Innovations impact on future motorcycles

Toyota iRoad leaning three-wheeler

Two new innovations from Toyota and Honda have implications for future motorcycle powertrains.

Toyota engineers believe they can replace the lithium in rechargeable batteries used in electric vehicles with magnesium. 

Magnesium is more stable in the atmosphere than lithium and more potentially energy dense which means it will store bigger charge in the same capacity.

That means a lot for the future of electric motorcycles as these batteries would be smaller and lighter and would have a bigger charge for a greater range.

The discovery has been made by engineers at the Toyota Research Institute of North America, but they believe it won’t be available in mainstream batteries such as electric vehicles and smartphones for another couple of decades.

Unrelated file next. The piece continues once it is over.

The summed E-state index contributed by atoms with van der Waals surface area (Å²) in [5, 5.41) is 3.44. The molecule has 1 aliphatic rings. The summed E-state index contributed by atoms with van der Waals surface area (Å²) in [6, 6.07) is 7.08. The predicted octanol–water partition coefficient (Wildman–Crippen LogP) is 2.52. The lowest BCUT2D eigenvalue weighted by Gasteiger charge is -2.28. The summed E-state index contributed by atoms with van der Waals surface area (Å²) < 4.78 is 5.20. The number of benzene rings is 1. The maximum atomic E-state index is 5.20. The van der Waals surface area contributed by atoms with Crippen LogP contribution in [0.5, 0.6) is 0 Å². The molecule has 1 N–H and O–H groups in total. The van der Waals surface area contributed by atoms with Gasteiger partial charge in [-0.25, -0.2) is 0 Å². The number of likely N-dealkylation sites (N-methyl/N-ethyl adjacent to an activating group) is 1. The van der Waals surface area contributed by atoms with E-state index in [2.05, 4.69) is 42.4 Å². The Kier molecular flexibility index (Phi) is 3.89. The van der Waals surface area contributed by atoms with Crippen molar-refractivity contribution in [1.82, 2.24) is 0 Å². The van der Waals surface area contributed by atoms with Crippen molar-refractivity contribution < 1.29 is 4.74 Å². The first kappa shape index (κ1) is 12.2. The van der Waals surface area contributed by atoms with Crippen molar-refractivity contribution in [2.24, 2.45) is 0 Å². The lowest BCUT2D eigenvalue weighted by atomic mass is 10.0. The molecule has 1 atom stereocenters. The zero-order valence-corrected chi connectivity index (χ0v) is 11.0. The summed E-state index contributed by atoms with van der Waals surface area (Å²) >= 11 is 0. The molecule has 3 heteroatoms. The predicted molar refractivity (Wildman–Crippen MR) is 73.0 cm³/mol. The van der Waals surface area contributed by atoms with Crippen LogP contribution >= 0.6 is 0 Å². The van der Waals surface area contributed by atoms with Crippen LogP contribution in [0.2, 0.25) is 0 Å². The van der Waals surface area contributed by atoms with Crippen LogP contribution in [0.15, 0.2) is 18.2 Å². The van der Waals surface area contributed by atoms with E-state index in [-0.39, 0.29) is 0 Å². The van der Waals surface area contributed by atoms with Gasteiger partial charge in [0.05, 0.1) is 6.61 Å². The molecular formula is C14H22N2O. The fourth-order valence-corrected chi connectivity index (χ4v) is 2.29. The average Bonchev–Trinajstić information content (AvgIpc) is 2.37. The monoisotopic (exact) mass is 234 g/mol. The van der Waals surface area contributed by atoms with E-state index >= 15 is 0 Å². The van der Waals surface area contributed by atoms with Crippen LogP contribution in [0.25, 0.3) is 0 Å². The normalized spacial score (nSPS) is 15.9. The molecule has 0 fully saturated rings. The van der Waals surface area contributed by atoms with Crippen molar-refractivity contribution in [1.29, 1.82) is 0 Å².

That means it won’t be available in the electric iRoad leaning three-wheeler they may produce.

Meanwhile, Honda has patented a variable-displacement engine.

Patent drawings for Honda's variable displacement engine future
Patent drawings for Honda’s variable displacement engine

While several car makers have variable capacity engines that simply shut own one or more cylinders while cruising at highway speeds to reduce emissions and increase fuel economy, the Honda innovation electronically varies the stroke of the pistons.

It will work with inline and V-shaped engines and could easily be used in future motorcycles to make them even more environmentally sound.

2 Comments

  1. The two Honda diagrams I see here in no way suggest any sort of variable stroke mechanism to me. All I see is a quite oversquare piston engine.
    Anyway, patent offices have 100 years of ingenius ideas for variable stroke and/or compression ratio in their archives. How many of those ever went into production?

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